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Empire City Hotel Offers Oasis on Oregon Coast

In the fall of 1853, the Empire City Hotel was part of the only white settlement in what would become Coos County.  It was a round, log house with just one room that contained the entire hotel, including its kitchen, parlor, dining room, and sleeping quarters.  But for a group of travelers led by Daniel Giles, the hotel was an oasis on the Oregon Coast.

Intending to purchase mining claims, Giles and six men sailed down the Umpqua River with a yoke of oxen and five horses.  At the mouth of the Umpqua, they found a small tent hotel on the beach operated by two white men.  They stayed one night, and then walked south for two more days in constant rain.  

At the north end of the Coos Bay estuary they found an empty cabin near the shore and happily spread their blankets on the floor for the night.  But unusually high tides caused by the rains flooded the cabin by morning.

Seeing their predicament from across Coos Bay, two men from Empire City rescued them in a boat while their horses swam across. Wet and exhausted, the group arrived the following morning at the oasis of the Empire City Hotel.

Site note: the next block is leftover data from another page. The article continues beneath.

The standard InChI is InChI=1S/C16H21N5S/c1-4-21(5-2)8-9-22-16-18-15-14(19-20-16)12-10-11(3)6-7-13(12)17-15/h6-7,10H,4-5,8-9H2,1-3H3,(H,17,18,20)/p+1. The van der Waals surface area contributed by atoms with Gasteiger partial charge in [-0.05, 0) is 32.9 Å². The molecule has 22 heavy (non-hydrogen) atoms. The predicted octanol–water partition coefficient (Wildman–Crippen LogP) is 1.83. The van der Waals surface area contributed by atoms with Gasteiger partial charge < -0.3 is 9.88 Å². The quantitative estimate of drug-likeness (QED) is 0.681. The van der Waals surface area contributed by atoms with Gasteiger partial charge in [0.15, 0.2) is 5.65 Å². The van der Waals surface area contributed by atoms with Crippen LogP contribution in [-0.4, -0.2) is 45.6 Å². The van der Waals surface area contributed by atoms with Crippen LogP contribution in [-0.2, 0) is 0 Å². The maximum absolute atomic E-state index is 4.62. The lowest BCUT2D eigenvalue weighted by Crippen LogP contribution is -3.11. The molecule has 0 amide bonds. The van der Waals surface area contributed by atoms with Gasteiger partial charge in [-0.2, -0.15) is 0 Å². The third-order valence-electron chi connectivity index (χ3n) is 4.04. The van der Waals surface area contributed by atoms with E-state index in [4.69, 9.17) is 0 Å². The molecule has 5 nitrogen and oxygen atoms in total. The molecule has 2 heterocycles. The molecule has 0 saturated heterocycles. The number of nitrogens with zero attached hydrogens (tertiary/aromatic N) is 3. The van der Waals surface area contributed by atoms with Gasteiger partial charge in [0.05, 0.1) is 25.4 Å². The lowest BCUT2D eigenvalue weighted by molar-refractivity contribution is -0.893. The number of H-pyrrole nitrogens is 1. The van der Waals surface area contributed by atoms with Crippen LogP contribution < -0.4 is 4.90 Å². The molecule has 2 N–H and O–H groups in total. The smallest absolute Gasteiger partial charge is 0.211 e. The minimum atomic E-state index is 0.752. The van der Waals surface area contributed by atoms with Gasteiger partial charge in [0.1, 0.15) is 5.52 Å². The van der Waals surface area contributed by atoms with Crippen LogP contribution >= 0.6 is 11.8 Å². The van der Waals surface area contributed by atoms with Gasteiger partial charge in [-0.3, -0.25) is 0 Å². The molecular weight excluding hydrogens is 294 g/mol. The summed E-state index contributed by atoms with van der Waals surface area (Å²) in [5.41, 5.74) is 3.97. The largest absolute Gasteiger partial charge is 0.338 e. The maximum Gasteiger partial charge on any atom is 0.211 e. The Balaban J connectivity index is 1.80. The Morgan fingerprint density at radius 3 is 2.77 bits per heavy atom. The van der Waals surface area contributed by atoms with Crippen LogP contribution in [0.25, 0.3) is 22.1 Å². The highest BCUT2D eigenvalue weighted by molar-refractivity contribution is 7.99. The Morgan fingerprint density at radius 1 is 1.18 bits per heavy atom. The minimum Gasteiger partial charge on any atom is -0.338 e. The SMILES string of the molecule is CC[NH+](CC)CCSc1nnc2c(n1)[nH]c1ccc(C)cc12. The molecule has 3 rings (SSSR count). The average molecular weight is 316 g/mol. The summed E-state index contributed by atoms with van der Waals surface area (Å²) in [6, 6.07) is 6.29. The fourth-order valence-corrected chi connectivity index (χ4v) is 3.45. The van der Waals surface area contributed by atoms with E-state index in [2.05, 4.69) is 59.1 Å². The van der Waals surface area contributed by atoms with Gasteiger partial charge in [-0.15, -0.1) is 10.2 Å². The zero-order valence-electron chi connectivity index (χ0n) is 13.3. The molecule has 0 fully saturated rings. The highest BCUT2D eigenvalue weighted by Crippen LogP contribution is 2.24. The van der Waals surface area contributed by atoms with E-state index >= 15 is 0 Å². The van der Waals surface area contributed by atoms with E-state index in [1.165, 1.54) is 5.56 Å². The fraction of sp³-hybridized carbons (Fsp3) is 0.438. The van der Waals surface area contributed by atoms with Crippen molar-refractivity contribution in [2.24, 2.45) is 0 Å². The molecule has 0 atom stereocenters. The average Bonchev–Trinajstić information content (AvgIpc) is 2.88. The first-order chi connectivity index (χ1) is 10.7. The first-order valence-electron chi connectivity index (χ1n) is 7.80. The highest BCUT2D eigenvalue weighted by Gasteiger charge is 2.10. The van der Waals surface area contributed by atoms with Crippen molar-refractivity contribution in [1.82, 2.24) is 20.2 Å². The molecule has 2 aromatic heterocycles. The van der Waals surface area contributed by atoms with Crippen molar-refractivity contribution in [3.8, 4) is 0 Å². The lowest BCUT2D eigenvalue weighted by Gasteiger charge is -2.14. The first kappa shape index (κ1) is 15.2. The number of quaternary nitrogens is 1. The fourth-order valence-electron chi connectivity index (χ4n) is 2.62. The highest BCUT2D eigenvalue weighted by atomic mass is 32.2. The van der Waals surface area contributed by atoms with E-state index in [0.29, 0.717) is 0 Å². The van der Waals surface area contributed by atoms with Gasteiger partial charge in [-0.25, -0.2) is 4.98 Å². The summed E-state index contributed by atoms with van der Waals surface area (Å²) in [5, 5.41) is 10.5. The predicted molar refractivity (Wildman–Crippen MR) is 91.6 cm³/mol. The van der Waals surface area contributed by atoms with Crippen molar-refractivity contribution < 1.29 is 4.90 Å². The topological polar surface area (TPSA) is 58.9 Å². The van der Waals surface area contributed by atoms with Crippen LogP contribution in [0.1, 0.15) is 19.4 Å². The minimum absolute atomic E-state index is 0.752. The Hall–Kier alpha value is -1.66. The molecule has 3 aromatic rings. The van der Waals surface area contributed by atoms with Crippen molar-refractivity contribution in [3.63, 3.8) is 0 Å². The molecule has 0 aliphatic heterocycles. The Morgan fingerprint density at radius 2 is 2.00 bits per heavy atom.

Sources:  Dodge, Orville. Pioneer history of Coos and Curry Counties, Or. Salem, OR: Capital Printing Company, 1898. 292-93. Southern Oregon Digital Archives. Web. 15 May 2015.

Amy Couture has a bachelor’s degree in history from the University of Oregon, a master’s in teacher education from Eastern Oregon University, and a master’s in history from Minnesota State University, Mankato.  A former teacher and cross-country coach, she is the author of 14 historical vignettes in the book, Astorians: Eccentric and Extraordinary.